Galion 22 conversion

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  • 06 Jun 2019 07:47
    Reply # 7558972 on 5070195
    Anonymous member (Administrator)

    I am really happy that the new rudder and rudder combination work so well. I hope you eventually produce a write-up with photos and diagrams, and send it to the editor of our magazine. Many will find that article both interesting and useful.


    Last modified: 06 Jun 2019 21:19 | Anonymous member (Administrator)
  • 06 Jun 2019 06:14
    Reply # 7558914 on 5070195


    I used three 28x98 spruce planks and glued + glassed them quite heavily. We’ll see if this will last.

    I also constructed a linking rod which can easily be put on or taken off. The rudders work very well together - tacking has become much easier.

    Last modified: 06 Jun 2019 06:16 | Anonymous member
  • 05 Jun 2019 21:51
    Reply # 7558084 on 5070195
    Anonymous member (Administrator)

    how about the actual construction of the aux.-rudder? Did you just glue together a number of planks and glassed the result, or?

    One more thing: Have you tried the aux-rudder when linked to the main rudder? Do they work well together?


  • 05 Jun 2019 17:50
    Reply # 7557353 on 5070195

    It is obvious that on a run there is not as much power as needed in most conditions, but then again I don’t like a full run anyway, because Galion becomes easily very unstable and starts an aggressive sideway motion if there are significant waves present. I think this has something to do with the narrow bow.

    However, on a broad reach the system seems to work very well. 

  • 05 Jun 2019 17:39
    Reply # 7557348 on 5070195

    That's looking good, Jami. The real test of a vane gear is on a very broad reach and a run, that's where any instability will show up. How's it doing there?

  • 05 Jun 2019 17:07
    Reply # 7557277 on 5070195


    yes - I lock the main rudder first, but it seems that in some conditions it’s best to leave it centered. Of course even this helps with the weather helm from the aux rudder’s point of view.

    I made a ”negative” tiller lock that can be seen on the video (the teak block). I have a 6mm bolt on the tiller, and because the tiller can be lifted more than 90 degrees bacwards, I can insert the bolt in one of the holes on the teak block. This opens up lots of space in the cockpit!

    The aux rudder is close to what you drew, but I made it a bit deeper and a bit narrower. I didn’t measure the exact balance, but I think it’s around 20+ %. The aux tiller is very light when you try it by hand.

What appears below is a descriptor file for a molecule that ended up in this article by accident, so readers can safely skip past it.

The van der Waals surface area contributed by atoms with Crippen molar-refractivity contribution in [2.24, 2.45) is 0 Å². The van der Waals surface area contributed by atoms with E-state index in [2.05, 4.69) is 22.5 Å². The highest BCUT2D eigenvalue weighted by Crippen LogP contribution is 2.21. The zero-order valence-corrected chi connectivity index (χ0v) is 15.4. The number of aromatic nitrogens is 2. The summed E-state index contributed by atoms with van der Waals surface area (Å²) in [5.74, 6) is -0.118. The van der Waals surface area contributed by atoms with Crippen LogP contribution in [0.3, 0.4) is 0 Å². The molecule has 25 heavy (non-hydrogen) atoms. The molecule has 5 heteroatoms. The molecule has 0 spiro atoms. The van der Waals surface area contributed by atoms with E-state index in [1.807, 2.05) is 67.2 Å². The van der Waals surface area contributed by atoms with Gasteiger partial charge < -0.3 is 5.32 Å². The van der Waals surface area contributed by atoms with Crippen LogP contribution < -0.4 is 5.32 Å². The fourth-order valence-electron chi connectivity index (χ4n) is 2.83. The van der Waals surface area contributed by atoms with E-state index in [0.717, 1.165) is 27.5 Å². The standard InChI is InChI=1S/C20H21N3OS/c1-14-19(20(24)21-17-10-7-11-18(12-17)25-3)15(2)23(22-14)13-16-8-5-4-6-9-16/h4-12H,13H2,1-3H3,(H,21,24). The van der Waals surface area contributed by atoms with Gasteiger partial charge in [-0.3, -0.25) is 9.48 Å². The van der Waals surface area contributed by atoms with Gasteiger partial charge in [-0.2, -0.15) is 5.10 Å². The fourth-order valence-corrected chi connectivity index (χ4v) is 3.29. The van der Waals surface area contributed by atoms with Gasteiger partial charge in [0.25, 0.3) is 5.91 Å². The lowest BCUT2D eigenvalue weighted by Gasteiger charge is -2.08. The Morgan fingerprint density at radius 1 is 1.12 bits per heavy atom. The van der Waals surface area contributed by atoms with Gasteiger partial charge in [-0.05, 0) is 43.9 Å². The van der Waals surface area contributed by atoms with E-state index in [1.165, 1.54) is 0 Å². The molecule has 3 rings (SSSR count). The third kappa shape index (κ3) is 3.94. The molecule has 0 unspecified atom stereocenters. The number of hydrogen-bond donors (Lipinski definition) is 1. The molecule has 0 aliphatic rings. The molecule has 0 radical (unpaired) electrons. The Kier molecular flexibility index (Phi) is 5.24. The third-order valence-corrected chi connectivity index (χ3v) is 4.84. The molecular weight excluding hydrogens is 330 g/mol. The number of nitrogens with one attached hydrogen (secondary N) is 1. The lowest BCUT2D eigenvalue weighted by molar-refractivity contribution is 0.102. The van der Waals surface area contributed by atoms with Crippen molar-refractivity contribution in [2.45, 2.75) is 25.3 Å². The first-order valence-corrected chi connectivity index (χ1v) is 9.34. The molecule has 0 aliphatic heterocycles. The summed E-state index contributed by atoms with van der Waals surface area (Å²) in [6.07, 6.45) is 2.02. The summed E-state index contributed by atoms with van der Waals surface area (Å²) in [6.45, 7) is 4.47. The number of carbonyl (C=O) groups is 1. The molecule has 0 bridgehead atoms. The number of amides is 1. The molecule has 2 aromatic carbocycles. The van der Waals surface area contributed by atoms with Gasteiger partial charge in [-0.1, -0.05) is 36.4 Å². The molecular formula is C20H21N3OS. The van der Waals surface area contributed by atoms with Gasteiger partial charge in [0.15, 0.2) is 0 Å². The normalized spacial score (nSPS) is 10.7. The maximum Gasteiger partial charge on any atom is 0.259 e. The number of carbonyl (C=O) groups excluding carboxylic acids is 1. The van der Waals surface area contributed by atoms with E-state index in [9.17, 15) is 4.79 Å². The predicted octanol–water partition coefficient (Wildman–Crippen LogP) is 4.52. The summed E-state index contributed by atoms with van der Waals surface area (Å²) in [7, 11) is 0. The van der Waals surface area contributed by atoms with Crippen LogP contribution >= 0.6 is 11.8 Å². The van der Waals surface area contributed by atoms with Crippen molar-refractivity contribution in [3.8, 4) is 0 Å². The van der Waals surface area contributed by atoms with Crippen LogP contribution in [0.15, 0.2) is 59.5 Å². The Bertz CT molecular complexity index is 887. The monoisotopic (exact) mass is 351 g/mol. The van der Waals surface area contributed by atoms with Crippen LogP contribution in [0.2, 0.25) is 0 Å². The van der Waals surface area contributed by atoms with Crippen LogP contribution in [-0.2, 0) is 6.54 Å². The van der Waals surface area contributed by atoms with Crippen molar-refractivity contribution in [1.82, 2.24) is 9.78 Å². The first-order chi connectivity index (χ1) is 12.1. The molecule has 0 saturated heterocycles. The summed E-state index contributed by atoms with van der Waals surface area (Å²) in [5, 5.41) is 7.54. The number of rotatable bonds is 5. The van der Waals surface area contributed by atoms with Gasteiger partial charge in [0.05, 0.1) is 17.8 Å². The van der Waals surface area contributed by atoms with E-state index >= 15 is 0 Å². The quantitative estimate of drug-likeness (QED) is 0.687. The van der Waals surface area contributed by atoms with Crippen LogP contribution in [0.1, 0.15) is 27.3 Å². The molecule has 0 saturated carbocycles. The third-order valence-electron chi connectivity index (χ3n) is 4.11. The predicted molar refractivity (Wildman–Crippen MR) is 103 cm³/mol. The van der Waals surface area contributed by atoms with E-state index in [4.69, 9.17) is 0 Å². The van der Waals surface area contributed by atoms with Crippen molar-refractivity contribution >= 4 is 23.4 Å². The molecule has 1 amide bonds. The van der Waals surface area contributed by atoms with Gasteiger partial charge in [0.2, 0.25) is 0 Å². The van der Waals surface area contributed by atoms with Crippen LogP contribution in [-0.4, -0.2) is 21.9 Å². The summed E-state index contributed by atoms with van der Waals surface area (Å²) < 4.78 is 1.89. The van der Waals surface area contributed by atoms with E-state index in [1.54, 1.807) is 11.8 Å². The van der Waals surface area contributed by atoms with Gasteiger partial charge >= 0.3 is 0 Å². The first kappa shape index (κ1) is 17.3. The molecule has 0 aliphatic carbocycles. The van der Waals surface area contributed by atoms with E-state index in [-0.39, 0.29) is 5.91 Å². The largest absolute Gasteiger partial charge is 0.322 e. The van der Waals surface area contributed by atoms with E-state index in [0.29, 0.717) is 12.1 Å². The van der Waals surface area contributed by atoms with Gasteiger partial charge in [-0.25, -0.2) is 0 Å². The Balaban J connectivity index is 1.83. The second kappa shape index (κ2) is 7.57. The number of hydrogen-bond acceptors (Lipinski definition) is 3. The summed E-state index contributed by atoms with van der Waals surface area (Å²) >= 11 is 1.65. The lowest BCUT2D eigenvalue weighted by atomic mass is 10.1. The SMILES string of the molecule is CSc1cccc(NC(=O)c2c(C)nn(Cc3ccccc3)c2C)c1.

The vane is based on a 75mm central tube, which means that the movement of the steering ropes is quite short. This is why I have to fix them quite close to the aux rudder’s axle of rotation.


    Yes, no servo. 

    I used David Tyler’s plans for the vane part, you can find them in the forum. The aux rudder is about 30-40% of the area of the main rudder.

    Last modified: 05 Jun 2019 17:09 | Anonymous member
  • 05 Jun 2019 13:40
    Reply # 7556996 on 5070195
    Anonymous member (Administrator)

    Good work, Jami!
    For some reason, this didn’t surprise me.

    ·         I guess you just lock the main tiller after having used it to trim out most of the weather helm?

    ·         And the AUX-rudder, was that built similar to the one I sketched up, or did you make an entirely different design?

    ·         How much balance did you give the AUX-rudder?



    Last modified: 05 Jun 2019 14:05 | Anonymous member (Administrator)
  • 05 Jun 2019 13:34
    Reply # 7556988 on 5070195

    Looks great, Jami!

    It seems like you have the wind vane directly driving the aux rudder without a trim tab or servo pendulum, is that correct? I would appreciate it if you would share any detailed drawings or photos that you have.

    The rainbow flag looks sharp, too!

    Thank you for sharing.


  • 05 Jun 2019 10:32
    Reply # 7556767 on 5070195

    The aux rudder is now in use with a detachable linking arm to the main rudder’s tiller and for using the win vane. The latter was made using David’s plans but with a bit larger vane.

    I haven’t made proper installations for the blocks yet, just tried the system a few times in a more prototypish way to see if it works. And oh my, does it! Works better than I imagined even ar this stage.

    A short video, here sailing on quite strong beam  reach. The system steers better than I do.

  • 10 Jan 2019 09:20
    Reply # 6992925 on 5070195


    If my vane is used to drive an aux rudder, the fairlead can be used, but the quadrant is ignored - that's part of the pendulum design. You simply mount the vane on a fixed platform anywhere on the stern, and then lead the lines via blocks to a tiller on the aux rudder. Obviously, the length of that tiller can be adjustable.

    Although, to consider the matter in another way, if you were to take my pendulum gear, and instead of mounting the servo carrier on that 45˚ power axis, you were to fix the servo carrier rigidly to the boat - then you would have an aux rudder gear. Not a very powerful one, because it would be small, but it would work for a small boat.

    Yes, I put a sheet of thin plastic on either side of the vane turret to save wear and tear.

    Last modified: 10 Jan 2019 13:42 | Anonymous member
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